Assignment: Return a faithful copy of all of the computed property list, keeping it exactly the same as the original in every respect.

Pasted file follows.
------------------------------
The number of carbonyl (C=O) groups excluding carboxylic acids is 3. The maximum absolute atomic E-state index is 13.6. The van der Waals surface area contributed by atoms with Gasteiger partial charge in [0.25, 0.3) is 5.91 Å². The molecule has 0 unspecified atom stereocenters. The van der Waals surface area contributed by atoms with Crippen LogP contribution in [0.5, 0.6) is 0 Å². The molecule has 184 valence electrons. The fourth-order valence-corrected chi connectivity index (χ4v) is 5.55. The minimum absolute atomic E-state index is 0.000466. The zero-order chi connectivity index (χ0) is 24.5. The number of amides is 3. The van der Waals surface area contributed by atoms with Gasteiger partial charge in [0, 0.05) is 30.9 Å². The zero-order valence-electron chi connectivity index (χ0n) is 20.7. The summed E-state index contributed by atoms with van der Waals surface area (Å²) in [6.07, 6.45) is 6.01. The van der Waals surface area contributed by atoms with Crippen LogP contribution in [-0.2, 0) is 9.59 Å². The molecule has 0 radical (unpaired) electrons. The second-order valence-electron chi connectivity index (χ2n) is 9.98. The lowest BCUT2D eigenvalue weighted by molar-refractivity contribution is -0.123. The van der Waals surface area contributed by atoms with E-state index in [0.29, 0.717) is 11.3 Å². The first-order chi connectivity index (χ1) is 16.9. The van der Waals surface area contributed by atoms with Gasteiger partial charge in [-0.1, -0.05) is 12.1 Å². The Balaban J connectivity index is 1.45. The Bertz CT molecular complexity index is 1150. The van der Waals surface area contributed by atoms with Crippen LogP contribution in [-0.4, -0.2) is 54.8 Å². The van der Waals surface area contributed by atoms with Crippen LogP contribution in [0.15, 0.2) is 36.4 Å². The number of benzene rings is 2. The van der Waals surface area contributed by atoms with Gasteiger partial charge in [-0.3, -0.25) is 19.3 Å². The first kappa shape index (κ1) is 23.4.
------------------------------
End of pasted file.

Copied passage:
The number of carbonyl (C=O) groups excluding carboxylic acids is 3. The maximum absolute atomic E-state index is 13.6. The van der Waals surface area contributed by atoms with Gasteiger partial charge in [0.25, 0.3) is 5.91 Å². The molecule has 0 unspecified atom stereocenters. The van der Waals surface area contributed by atoms with Crippen LogP contribution in [0.5, 0.6) is 0 Å². The molecule has 184 valence electrons. The fourth-order valence-corrected chi connectivity index (χ4v) is 5.55. The minimum absolute atomic E-state index is 0.000466. The zero-order chi connectivity index (χ0) is 24.5. The number of amides is 3. The van der Waals surface area contributed by atoms with Gasteiger partial charge in [0, 0.05) is 30.9 Å². The zero-order valence-electron chi connectivity index (χ0n) is 20.7. The summed E-state index contributed by atoms with van der Waals surface area (Å²) in [6.07, 6.45) is 6.01. The van der Waals surface area contributed by atoms with Crippen LogP contribution in [-0.2, 0) is 9.59 Å². The molecule has 0 radical (unpaired) electrons. The second-order valence-electron chi connectivity index (χ2n) is 9.98. The lowest BCUT2D eigenvalue weighted by molar-refractivity contribution is -0.123. The van der Waals surface area contributed by atoms with E-state index in [0.29, 0.717) is 11.3 Å². The first-order chi connectivity index (χ1) is 16.9. The van der Waals surface area contributed by atoms with Gasteiger partial charge in [-0.1, -0.05) is 12.1 Å². The Balaban J connectivity index is 1.45. The Bertz CT molecular complexity index is 1150. The van der Waals surface area contributed by atoms with Crippen LogP contribution in [-0.4, -0.2) is 54.8 Å². The van der Waals surface area contributed by atoms with Crippen LogP contribution in [0.15, 0.2) is 36.4 Å². The number of benzene rings is 2. The van der Waals surface area contributed by atoms with Gasteiger partial charge in [-0.3, -0.25) is 19.3 Å². The first kappa shape index (κ1) is 23.4.